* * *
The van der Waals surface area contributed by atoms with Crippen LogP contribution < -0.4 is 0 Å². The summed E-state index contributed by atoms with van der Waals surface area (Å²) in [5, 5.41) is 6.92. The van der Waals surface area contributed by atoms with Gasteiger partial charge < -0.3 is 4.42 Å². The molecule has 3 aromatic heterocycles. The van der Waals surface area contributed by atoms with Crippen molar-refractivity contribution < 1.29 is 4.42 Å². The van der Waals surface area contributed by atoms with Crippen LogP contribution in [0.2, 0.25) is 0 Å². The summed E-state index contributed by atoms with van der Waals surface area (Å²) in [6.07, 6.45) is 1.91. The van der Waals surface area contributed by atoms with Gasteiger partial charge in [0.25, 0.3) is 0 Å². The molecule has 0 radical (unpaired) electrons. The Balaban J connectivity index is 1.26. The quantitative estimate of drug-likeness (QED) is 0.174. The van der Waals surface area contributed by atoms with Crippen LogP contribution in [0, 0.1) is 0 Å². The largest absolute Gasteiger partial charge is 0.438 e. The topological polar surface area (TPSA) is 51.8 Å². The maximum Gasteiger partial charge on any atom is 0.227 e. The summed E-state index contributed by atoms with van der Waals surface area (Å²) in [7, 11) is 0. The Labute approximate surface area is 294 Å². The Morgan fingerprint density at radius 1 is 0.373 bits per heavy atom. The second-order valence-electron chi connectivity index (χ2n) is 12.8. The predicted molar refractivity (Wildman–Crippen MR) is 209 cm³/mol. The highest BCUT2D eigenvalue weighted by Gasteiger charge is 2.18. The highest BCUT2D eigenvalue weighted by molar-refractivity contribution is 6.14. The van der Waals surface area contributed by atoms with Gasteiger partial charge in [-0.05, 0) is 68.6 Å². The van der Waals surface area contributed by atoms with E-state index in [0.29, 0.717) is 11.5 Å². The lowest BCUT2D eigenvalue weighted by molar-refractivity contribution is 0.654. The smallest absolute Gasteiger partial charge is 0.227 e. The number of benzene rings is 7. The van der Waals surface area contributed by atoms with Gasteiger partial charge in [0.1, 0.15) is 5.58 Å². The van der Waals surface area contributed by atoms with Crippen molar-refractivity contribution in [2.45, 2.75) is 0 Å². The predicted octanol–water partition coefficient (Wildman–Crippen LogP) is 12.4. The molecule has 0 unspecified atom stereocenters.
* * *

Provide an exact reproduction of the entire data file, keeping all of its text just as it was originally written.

The van der Waals surface area contributed by atoms with Crippen LogP contribution < -0.4 is 0 Å². The summed E-state index contributed by atoms with van der Waals surface area (Å²) in [5, 5.41) is 6.92. The van der Waals surface area contributed by atoms with Gasteiger partial charge < -0.3 is 4.42 Å². The molecule has 3 aromatic heterocycles. The van der Waals surface area contributed by atoms with Crippen molar-refractivity contribution < 1.29 is 4.42 Å². The van der Waals surface area contributed by atoms with Crippen LogP contribution in [0.2, 0.25) is 0 Å². The summed E-state index contributed by atoms with van der Waals surface area (Å²) in [6.07, 6.45) is 1.91. The van der Waals surface area contributed by atoms with Gasteiger partial charge in [0.25, 0.3) is 0 Å². The molecule has 0 radical (unpaired) electrons. The Balaban J connectivity index is 1.26. The quantitative estimate of drug-likeness (QED) is 0.174. The van der Waals surface area contributed by atoms with Crippen LogP contribution in [0, 0.1) is 0 Å². The largest absolute Gasteiger partial charge is 0.438 e. The topological polar surface area (TPSA) is 51.8 Å². The maximum Gasteiger partial charge on any atom is 0.227 e. The summed E-state index contributed by atoms with van der Waals surface area (Å²) in [7, 11) is 0. The Labute approximate surface area is 294 Å². The Morgan fingerprint density at radius 1 is 0.373 bits per heavy atom. The second-order valence-electron chi connectivity index (χ2n) is 12.8. The predicted molar refractivity (Wildman–Crippen MR) is 209 cm³/mol. The highest BCUT2D eigenvalue weighted by Gasteiger charge is 2.18. The highest BCUT2D eigenvalue weighted by molar-refractivity contribution is 6.14. The van der Waals surface area contributed by atoms with Gasteiger partial charge in [-0.05, 0) is 68.6 Å². The van der Waals surface area contributed by atoms with E-state index in [0.29, 0.717) is 11.5 Å². The lowest BCUT2D eigenvalue weighted by molar-refractivity contribution is 0.654. The smallest absolute Gasteiger partial charge is 0.227 e. The number of benzene rings is 7. The van der Waals surface area contributed by atoms with Gasteiger partial charge in [0.1, 0.15) is 5.58 Å². The van der Waals surface area contributed by atoms with Crippen molar-refractivity contribution in [2.45, 2.75) is 0 Å². The predicted octanol–water partition coefficient (Wildman–Crippen LogP) is 12.4. The molecule has 0 unspecified atom stereocenters.